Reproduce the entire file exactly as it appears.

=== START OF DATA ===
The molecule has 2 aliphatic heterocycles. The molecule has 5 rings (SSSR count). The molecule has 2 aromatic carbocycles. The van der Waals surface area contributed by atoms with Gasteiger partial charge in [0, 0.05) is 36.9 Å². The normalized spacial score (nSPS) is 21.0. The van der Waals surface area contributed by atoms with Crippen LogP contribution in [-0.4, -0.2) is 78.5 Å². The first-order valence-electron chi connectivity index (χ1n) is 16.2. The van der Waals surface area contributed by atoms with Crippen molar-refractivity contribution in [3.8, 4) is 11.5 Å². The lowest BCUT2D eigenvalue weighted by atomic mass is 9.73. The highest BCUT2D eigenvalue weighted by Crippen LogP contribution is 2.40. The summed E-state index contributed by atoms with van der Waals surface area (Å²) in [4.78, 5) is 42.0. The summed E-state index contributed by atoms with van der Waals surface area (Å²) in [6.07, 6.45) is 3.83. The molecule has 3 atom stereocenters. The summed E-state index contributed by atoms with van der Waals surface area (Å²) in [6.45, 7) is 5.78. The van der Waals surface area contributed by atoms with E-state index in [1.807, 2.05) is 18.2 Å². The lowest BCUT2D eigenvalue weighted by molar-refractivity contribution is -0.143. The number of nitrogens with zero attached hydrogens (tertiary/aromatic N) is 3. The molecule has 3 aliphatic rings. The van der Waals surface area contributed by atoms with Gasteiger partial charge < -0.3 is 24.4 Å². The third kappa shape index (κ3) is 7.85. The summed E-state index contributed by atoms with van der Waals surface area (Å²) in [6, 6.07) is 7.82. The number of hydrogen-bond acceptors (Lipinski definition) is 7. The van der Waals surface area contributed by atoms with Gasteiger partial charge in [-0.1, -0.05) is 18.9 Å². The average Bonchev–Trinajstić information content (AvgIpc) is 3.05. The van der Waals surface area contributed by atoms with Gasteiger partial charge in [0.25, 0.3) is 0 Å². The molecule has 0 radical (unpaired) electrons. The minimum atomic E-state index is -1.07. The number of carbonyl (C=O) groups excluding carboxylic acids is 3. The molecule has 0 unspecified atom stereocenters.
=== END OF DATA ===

The molecule has 2 aliphatic heterocycles. The molecule has 5 rings (SSSR count). The molecule has 2 aromatic carbocycles. The van der Waals surface area contributed by atoms with Gasteiger partial charge in [0, 0.05) is 36.9 Å². The normalized spacial score (nSPS) is 21.0. The van der Waals surface area contributed by atoms with Crippen LogP contribution in [-0.4, -0.2) is 78.5 Å². The first-order valence-electron chi connectivity index (χ1n) is 16.2. The van der Waals surface area contributed by atoms with Crippen molar-refractivity contribution in [3.8, 4) is 11.5 Å². The lowest BCUT2D eigenvalue weighted by atomic mass is 9.73. The highest BCUT2D eigenvalue weighted by Crippen LogP contribution is 2.40. The summed E-state index contributed by atoms with van der Waals surface area (Å²) in [4.78, 5) is 42.0. The summed E-state index contributed by atoms with van der Waals surface area (Å²) in [6.07, 6.45) is 3.83. The molecule has 3 atom stereocenters. The summed E-state index contributed by atoms with van der Waals surface area (Å²) in [6.45, 7) is 5.78. The van der Waals surface area contributed by atoms with E-state index in [1.807, 2.05) is 18.2 Å². The lowest BCUT2D eigenvalue weighted by molar-refractivity contribution is -0.143. The number of nitrogens with zero attached hydrogens (tertiary/aromatic N) is 3. The molecule has 3 aliphatic rings. The van der Waals surface area contributed by atoms with Gasteiger partial charge < -0.3 is 24.4 Å². The third kappa shape index (κ3) is 7.85. The summed E-state index contributed by atoms with van der Waals surface area (Å²) in [6, 6.07) is 7.82. The number of hydrogen-bond acceptors (Lipinski definition) is 7. The van der Waals surface area contributed by atoms with Gasteiger partial charge in [-0.1, -0.05) is 18.9 Å². The average Bonchev–Trinajstić information content (AvgIpc) is 3.05. The van der Waals surface area contributed by atoms with Gasteiger partial charge in [0.25, 0.3) is 0 Å². The molecule has 0 radical (unpaired) electrons. The minimum atomic E-state index is -1.07. The number of carbonyl (C=O) groups excluding carboxylic acids is 3. The molecule has 0 unspecified atom stereocenters.